If you're a regular visitor here at Mercola Healthy Pets, you know that in my view, effective nutraceuticals and other nontoxic healing modalities are almost always my first choice. In my experience, many disorders in pets — including fear, anxiety and stress — respond just as well or better to natural interventions that are free of side effects.

Whenever possible, my goal is to help patients remain healthy or heal without resorting to substances or treatments that may create other problems for them down the road.

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10 Strategies for Fear-Free Veterinary Visits

There are many things both veterinary clinics and pet parents can do beyond offering nutraceuticals or drugs to help dogs and cats feel less stressed during vet appointments. The following 10 tips by Dr. Marty Becker (Fear Free: Taking the pet out of petrified) were written for veterinarians and their staff, so I've edited them a bit so they're helpful to pet parents as well.2

I've also fine-tuned them where appropriate to reflect my own approach to reducing fear and anxiety in pets (which almost never involves pharmaceuti­cals or chemicals).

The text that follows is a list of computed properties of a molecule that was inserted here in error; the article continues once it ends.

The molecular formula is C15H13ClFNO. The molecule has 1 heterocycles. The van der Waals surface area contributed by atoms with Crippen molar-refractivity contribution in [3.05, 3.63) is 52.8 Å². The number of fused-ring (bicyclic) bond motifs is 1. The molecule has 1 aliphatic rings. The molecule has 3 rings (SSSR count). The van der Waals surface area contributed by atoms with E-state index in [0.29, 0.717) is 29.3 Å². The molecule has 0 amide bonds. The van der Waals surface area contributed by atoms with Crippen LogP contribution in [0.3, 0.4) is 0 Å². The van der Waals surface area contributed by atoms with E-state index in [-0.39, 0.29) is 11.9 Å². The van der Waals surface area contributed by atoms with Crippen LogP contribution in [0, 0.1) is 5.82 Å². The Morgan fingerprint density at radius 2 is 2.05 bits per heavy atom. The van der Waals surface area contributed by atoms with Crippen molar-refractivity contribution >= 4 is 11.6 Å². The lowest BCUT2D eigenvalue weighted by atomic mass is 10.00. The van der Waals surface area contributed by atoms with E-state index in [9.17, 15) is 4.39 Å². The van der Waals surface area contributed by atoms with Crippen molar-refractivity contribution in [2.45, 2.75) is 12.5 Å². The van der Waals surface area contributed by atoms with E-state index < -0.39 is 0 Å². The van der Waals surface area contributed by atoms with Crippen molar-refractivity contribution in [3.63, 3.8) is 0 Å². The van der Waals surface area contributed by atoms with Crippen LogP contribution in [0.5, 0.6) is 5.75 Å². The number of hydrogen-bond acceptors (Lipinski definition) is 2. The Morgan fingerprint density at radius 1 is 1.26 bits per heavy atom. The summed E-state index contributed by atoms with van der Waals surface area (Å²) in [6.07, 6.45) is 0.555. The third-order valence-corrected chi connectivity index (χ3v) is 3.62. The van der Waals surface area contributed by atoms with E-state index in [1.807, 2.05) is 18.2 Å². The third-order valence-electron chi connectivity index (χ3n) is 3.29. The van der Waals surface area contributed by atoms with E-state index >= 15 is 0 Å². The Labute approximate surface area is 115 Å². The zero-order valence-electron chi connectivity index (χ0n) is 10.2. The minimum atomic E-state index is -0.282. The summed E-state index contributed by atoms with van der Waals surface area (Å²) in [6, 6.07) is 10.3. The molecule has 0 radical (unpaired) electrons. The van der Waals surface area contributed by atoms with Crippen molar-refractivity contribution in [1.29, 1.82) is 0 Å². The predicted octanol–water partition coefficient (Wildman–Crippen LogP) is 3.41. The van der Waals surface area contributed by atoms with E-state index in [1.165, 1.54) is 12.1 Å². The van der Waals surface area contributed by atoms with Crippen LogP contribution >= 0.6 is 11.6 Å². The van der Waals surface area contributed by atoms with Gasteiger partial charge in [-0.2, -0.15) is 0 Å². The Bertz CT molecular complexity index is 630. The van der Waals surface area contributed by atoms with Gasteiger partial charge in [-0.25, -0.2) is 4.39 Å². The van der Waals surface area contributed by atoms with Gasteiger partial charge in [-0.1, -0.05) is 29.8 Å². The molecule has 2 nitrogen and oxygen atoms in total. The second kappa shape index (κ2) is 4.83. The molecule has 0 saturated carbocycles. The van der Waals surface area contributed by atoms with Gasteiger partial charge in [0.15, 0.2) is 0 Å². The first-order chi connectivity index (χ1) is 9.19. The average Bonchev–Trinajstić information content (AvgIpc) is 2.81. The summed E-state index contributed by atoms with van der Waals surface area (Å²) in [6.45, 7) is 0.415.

1. Arrive at veterinary visits with a calm pet — This involves making sure your dog or cat is crate-trained (or is conditioned to wear a car seat harness) and is comfortable during car rides. To keep your pet calm on vet appointment days, use pheromones — Adaptil for dogs or Feliway for cats, calming nutraceuticals and carrier covers.

Products I use, always in conjunction with behavior modification, include homeopathic aconitum or Hyland's Calms Forte, Bach Rescue Remedy or a Spirit Essences stress or fear blend. Calming nutraceuticals and herbs that I've found helpful include holy basil (Tulsi), valerian, l-theanine, rhodiola, ashwagandha, GABA, 5-HTP and chamomile.

As your pet's advocate, it's also important that you remain calm. If you find it helpful, play calming music on the drive to your vet appointment.

2. Limit food before veterinary appointments — Especially if your appointment is around your pet's mealtime, offer a smaller amount of food or hold off feeding her until you're back home (if you can do so safely). If your dog or cat is a bit hungry during her appointment, she's more apt to respond to treats offered by the vet staff. You can also bring a small supply of your pet's favorite treats with you to the appointment.